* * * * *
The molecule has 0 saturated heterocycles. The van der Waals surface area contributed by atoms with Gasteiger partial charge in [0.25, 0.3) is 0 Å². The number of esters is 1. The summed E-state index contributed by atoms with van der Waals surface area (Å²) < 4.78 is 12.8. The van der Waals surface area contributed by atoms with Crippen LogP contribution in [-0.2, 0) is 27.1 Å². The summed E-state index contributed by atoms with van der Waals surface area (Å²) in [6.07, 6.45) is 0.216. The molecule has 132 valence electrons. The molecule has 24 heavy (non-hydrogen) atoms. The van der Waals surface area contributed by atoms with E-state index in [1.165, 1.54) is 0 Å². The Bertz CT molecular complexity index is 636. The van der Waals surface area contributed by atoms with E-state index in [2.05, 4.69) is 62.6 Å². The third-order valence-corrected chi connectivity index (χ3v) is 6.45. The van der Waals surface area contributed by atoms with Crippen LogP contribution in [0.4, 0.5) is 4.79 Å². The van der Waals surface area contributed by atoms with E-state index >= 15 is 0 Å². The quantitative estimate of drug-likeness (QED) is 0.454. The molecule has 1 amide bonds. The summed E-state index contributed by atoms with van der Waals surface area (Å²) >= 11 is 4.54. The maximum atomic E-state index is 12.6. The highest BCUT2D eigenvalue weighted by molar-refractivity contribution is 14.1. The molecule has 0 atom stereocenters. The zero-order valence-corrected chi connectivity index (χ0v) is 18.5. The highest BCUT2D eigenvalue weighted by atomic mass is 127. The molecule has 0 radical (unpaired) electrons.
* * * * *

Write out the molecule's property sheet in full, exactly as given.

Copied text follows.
The molecule has 0 saturated heterocycles. The van der Waals surface area contributed by atoms with Gasteiger partial charge in [0.25, 0.3) is 0 Å². The number of esters is 1. The summed E-state index contributed by atoms with van der Waals surface area (Å²) < 4.78 is 12.8. The van der Waals surface area contributed by atoms with Crippen LogP contribution in [-0.2, 0) is 27.1 Å². The summed E-state index contributed by atoms with van der Waals surface area (Å²) in [6.07, 6.45) is 0.216. The molecule has 132 valence electrons. The molecule has 24 heavy (non-hydrogen) atoms. The van der Waals surface area contributed by atoms with E-state index in [1.165, 1.54) is 0 Å². The Bertz CT molecular complexity index is 636. The van der Waals surface area contributed by atoms with E-state index in [2.05, 4.69) is 62.6 Å². The third-order valence-corrected chi connectivity index (χ3v) is 6.45. The van der Waals surface area contributed by atoms with Crippen LogP contribution in [0.4, 0.5) is 4.79 Å². The van der Waals surface area contributed by atoms with E-state index >= 15 is 0 Å². The quantitative estimate of drug-likeness (QED) is 0.454. The molecule has 1 amide bonds. The summed E-state index contributed by atoms with van der Waals surface area (Å²) >= 11 is 4.54. The maximum atomic E-state index is 12.6. The highest BCUT2D eigenvalue weighted by molar-refractivity contribution is 14.1. The molecule has 0 atom stereocenters. The zero-order valence-corrected chi connectivity index (χ0v) is 18.5. The highest BCUT2D eigenvalue weighted by atomic mass is 127. The molecule has 0 radical (unpaired) electrons.